Article first appeared on CN Traveler magazine June 9th 2017 by Eliot Stein.
Away from its famous coastline, Sardinia’s rugged interior is home to one of the world’s most intriguing architectural marvels: 7,000 mysterious stone towers known as nuraghi. Built between 1600 and 1000 BC, the circular structures aren’t found anywhere else on the planet, and their origin and purpose remain largely unknown.
Most archaeologists believe that these fortresses were originally built as territorial markers between clans. By climbing one, you could almost always see another, and they formed an ingenious island-wide communication chain. Over time, this early Sardinian society surrounded many of the earlier single-tower structures with protective ramparts, spiral staircases, and as many as 17 connected towers—transforming lone bastions into colossal Bronze Age castles.
Today, these otherworldly monuments are still so common throughout the island’s twisting valleys that they’ve come to symbolize Sardinia itself, and the long lost Nuragic civilization that designed them is finally gaining recognition as one of the most advanced in the ancient world.
This year marks the 20th anniversary of Sardinia’s most famous nuragic site, Su Nuraxi di Barumini, being named a UNESCO World Heritage site. To celebrate, “Sardinia’s Stonehenge” is hosting a series of tours and cultural events from June through December, including folk and classical music concerts held inside the site’s megalithic walls. It’s an enticing invitation to come face to face with one of Europe’s great mysteries, but with thousands of remarkable nuraghi to choose from, why limit your visit to just one?
Here are five of the most impressive nuragic sites in Sardinia, along with must-see recommendations nearby for after you get your history fix.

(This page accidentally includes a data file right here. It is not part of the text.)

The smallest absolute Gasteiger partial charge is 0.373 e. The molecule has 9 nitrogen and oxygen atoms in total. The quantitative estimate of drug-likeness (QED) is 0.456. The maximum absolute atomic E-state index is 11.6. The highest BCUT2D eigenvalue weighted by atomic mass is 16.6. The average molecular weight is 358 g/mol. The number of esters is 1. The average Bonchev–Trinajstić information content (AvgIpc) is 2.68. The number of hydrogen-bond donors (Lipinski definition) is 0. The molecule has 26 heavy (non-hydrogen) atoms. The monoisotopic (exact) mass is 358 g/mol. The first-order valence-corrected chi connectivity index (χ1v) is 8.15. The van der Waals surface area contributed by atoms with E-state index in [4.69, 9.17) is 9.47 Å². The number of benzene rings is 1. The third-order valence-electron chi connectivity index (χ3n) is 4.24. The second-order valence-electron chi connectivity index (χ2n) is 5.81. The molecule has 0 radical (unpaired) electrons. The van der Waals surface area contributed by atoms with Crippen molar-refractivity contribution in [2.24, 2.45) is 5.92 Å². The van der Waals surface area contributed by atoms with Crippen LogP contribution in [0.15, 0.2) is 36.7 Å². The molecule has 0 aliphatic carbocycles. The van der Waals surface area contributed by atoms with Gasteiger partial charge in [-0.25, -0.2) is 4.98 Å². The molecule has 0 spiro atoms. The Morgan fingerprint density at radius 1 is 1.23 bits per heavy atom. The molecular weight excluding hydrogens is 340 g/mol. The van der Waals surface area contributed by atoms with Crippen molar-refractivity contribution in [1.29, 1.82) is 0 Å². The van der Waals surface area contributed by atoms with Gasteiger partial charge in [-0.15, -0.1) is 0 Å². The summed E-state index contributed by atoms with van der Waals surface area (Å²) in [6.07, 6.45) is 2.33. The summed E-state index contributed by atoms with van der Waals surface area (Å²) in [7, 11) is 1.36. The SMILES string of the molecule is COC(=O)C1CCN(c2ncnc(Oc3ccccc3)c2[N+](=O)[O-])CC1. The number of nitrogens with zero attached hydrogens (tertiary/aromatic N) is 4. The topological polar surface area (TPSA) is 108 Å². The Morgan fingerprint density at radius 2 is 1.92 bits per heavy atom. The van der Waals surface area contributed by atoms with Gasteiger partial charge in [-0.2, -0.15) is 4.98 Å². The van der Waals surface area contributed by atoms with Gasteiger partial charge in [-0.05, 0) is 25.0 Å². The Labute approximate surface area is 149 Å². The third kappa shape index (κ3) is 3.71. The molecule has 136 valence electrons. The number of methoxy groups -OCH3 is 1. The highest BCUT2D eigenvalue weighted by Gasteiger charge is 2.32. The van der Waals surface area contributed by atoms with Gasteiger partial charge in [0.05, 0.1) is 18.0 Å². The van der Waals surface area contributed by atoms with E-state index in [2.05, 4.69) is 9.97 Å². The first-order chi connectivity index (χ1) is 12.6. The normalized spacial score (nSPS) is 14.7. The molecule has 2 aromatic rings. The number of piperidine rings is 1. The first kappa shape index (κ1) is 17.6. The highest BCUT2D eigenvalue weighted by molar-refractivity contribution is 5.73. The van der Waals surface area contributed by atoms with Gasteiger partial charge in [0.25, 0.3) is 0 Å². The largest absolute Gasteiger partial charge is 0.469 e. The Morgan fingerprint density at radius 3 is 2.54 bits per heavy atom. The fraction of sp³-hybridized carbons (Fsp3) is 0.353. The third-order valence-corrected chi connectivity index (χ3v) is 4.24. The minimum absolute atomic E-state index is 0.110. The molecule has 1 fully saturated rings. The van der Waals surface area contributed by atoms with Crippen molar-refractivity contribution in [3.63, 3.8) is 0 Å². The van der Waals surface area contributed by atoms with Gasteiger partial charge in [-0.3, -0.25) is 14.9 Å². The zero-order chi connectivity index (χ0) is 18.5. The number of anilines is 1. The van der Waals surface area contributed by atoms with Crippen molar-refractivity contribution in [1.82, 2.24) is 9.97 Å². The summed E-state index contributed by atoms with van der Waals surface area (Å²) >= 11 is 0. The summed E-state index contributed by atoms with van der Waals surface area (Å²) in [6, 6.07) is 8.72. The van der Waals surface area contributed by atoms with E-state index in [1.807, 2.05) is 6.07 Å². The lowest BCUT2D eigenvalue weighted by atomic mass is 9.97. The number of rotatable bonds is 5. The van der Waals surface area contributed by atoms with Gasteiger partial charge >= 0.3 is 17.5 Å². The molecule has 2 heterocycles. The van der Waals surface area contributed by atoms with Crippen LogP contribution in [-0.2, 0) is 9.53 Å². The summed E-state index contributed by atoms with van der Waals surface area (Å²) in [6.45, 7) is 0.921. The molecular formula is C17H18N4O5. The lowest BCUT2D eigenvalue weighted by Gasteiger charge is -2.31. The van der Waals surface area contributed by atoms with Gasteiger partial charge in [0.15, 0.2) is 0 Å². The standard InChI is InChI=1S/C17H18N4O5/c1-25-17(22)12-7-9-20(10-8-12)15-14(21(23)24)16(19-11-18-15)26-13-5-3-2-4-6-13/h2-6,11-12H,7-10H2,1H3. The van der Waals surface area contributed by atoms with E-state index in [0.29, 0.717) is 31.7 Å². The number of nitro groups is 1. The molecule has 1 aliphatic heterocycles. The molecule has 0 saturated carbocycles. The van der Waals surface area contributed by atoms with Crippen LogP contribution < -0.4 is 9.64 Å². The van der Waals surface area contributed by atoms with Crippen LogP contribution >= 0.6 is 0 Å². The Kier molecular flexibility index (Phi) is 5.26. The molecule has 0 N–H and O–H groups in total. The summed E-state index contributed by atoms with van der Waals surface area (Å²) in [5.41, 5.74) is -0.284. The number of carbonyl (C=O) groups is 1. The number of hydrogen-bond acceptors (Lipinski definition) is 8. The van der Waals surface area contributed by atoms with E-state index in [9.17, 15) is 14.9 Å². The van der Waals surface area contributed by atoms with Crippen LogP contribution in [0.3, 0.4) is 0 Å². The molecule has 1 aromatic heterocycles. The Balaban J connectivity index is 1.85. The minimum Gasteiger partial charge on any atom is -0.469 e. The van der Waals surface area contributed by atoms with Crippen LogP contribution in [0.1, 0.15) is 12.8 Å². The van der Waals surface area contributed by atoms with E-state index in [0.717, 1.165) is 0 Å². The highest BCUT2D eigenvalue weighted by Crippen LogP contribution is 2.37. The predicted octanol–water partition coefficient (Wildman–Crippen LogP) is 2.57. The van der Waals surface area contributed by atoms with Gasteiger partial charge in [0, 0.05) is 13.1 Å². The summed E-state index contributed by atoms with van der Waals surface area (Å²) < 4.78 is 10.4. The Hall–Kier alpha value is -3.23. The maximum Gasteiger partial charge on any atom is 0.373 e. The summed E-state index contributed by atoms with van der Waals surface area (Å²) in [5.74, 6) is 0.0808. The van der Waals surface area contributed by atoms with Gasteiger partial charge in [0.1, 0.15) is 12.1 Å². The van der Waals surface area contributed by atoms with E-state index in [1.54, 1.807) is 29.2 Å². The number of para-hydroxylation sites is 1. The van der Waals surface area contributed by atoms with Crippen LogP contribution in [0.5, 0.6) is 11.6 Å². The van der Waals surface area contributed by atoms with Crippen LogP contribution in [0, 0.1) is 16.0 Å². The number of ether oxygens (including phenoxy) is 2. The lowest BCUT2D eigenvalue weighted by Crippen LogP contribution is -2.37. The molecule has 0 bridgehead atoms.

Climb 11 towers, thread needle-tight escape routes, and dip into more than 200 homes of a remarkably well preserved prehistoric castle complex that once guarded a surrounding village. Considering that much of humanity was still living in caves and wooden huts when Su Nuraxi was built, its three-story citadels, functioning canal system, and retractable wall entrances are mind-boggling feats of engineering.
Nearby, don’t miss: The Giara di Gesturi, a 600-foot basalt plateau, where the world’s only breed of miniature wild horses (cavallino sardo) roam free among the dense cork forests, lagoons, and 26 crumbling nuraghi.
Su Nuraxi may be the most famous nuraghi in Sardinia, but Santu Antine is the crowning opus of this mysterious culture. A vast network of passageways made from massive basalt boulders in the 16th century BC leads to spiral staircases that climb 57 feet up to the central spire of a four-tower fortress.
Nearby, don’t miss: Alghero, a picture-perfect medley of medieval sandstone palaces, colorful campaniles, and seaside promenades directly above the crashing Mediterranean sea. Thanks to 400 years of Iberian rule, residents here still speak Catalan.
Artifacts recovered from the sprawling settlement surrounding this three-tower castle show that the nuraghi builders were also one of the most prolific seafaring societies in the Mediterranean, sailing as far as Cyprus. Ancient Sardinians buried their dead in enormous “Giant’s Tomb” grave sites, and Coddu Vecchiu, nearby, is the most impressive and well-preserved on the island.
Nearby, don’t miss: The cerulean seas, puttering yachts, and international jet-set around the dazzling Costa Smeralda. If you splurge on one thing, spend a night at the achingly beautiful Hotel Romazzino, whose whitewashed, bougainvillea-draped facade overlooks an infinity pool and private beach.
This is the largest nuragic complex in the world, an imposing five-towered fortress built with red-tinted stones. The central bastion has crumbled from 90 feet to 46, and the whole thing was once connected to 12 additional lookout masts by a rampart.
Nearby, don’t miss: The Trenino Verde, an antique steam locomotive and Italy’s most popular tourist train. Pack a copy of D. H. Lawrence’s Sea and Sardinia and retrace the author’s famous jaunt from Mandas to Sorgono by plunging, climbing, and twisting through some of Sardinia’s most stunning—and least explored—landscapes.
Two turreted stone walls, a maze of hauntingly lit internal corridors, and steps wrapping around a central tower once made Losa a formidable megalithic fortress. It’s still a site to behold, especially when staring up at the perfectly preserved truncated dome of the 40-foot wide central tower.
Nearby, don’t miss: The little riverside town of Bosa, whose arching bridge, pastel-painted homes, and Renaissance castle overlooking olive groves is one of Sardinia’s greatest surprises.